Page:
Volunteers risking lives to help animals in Ukraine call for ‘green corridors’

Savings dogs in Ukraine
Image by Christopher Occhicone

As thousands of Ukrainian refugees flee their war-torn country with their pets, volunteer-led animal shelters in Ukraine are struggling to keep rescue animals – as well as any pets left behind – safe and fed, after being fully cut off from the supplies.

Under constant threat of attack, volunteers on the ground still attempt to evacuate the trapped animals or at least deliver food supplies to facilities – risking their lives in the process.

Three volunteers attempting to reach a shelter in Bucha to deliver food were shot dead; the Best Friends shelter, located in Makarivs’kyi district of Kyiv Oblast’, hit by shells on 1 March. The attack caused a major fire; volunteers managed to release some of the animals from their enclosures, but over a hundred died in the flames. 

Food delivery at Vinnytsia Municipal Shelter for Animals in Vinnytsia, Ukraine.

“Our shelter is bombed to the ground. But we didn’t abandon our pets. Two brave volunteers come to visit it each day – our manager Kristina and her husband. Under heavy gunfire, they keep coming to feed the animals, who are now roaming in the nearby village and across the fields. We are waiting for a miracle to evacuate our animals. [Humanitarian aid] already tried to reach us – but they weren’t allowed to pass.”

Oleksandr Todorchuk, founder of UAnimals movement for animal rights, says, “The situation with animals and shelters is just awful. We know about the shelling of at least 4 shelters in Ukraine, which were intentionally or accidentally hit by a bombshell. Many animals died.

“In Mykolaiv as a result of the selling by Russian occupiers 100 cats in the shelter were lost. Two employees of the Feldman Ecopark (Kharkiv) were shot by the Russians when they came just to feed the animals.”

As of 10 March, over 5,000 animals are stranded across the country in Kyiv Oblast’, Mykolaiv, Kharkiv, Mariupol, and other hot zones, according to the Ukrainian volunteer Journalists&Communicators initiative.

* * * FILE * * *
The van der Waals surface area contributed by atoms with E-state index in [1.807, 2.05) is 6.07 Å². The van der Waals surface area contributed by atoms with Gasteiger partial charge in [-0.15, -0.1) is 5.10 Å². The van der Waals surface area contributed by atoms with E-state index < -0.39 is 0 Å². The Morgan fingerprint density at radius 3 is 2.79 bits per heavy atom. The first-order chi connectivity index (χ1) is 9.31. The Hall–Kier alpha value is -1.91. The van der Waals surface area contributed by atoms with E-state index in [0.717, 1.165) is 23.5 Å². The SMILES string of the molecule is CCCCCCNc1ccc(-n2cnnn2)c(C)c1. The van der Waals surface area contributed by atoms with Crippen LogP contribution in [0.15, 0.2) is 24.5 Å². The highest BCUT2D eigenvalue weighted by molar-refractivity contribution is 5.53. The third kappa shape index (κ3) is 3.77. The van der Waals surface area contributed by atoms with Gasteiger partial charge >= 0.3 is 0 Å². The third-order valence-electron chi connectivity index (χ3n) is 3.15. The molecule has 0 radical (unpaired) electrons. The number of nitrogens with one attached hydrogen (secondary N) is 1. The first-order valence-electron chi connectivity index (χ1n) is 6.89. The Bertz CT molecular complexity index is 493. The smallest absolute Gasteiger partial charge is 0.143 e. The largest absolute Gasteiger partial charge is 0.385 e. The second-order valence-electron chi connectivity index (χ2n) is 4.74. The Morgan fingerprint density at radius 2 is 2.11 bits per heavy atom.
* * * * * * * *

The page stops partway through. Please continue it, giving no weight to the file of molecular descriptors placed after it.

Refugees fleeing with their pets

Over 3,000 animals and volunteers are trapped in the county’s largest shelter, Sirius, located in the Dymer community, 60 km north of Kyiv.

Iryna Lozova, Sirius shelter coordinator, says, “Since February 24, Sirius has been under blockade. There is no access to the shelter: all the routes are blocked by the Russian occupiers. They do not allow the transportation of food or medicine for people and animals of the Dymer community.

“People and animals are on the verge of a humanitarian catastrophe. There is no electricity in the community and animal shelter, no water, no cellular connection, and no Internet, there is constant shelling.”

“As for the shelter – the animals there are very scared by shelling and the sounds of war, they are trying to escape, they are getting injured. Two dogs are in critical condition, three dogs, unfortunately, died. Pet food is available until Saturday. We are very grateful to the locals who give us cereals, potatoes, beetroot, carrot, offal almost for free or even for free – and we are able to feed the animals.”

Volunteers are calling for a green corridor in order to safely evacuate staff and animals where possible.

“All attempts of volunteers and humanitarian organizations to transfer aid to the territory of the Dymer community mostly end with shelling by the Russian occupiers,” Lozova adds. “We are negotiating over the possibility of evacuating our animals, but the main issue today is the lack of a safe passage, a green corridor.”

Images courtesy of the Ukrainian volunteer Journalists&Communicators initiative


  1. Please contact me! If i can help i will. It breaks my heart to see and hear ofany dogs etc who ard suffering. My email – ninevans63@hotmail.com. imam 58 years old and am currently a care assistant for the elderly and have been for 21 years in different settings.if i can help even in a small way let me no.x


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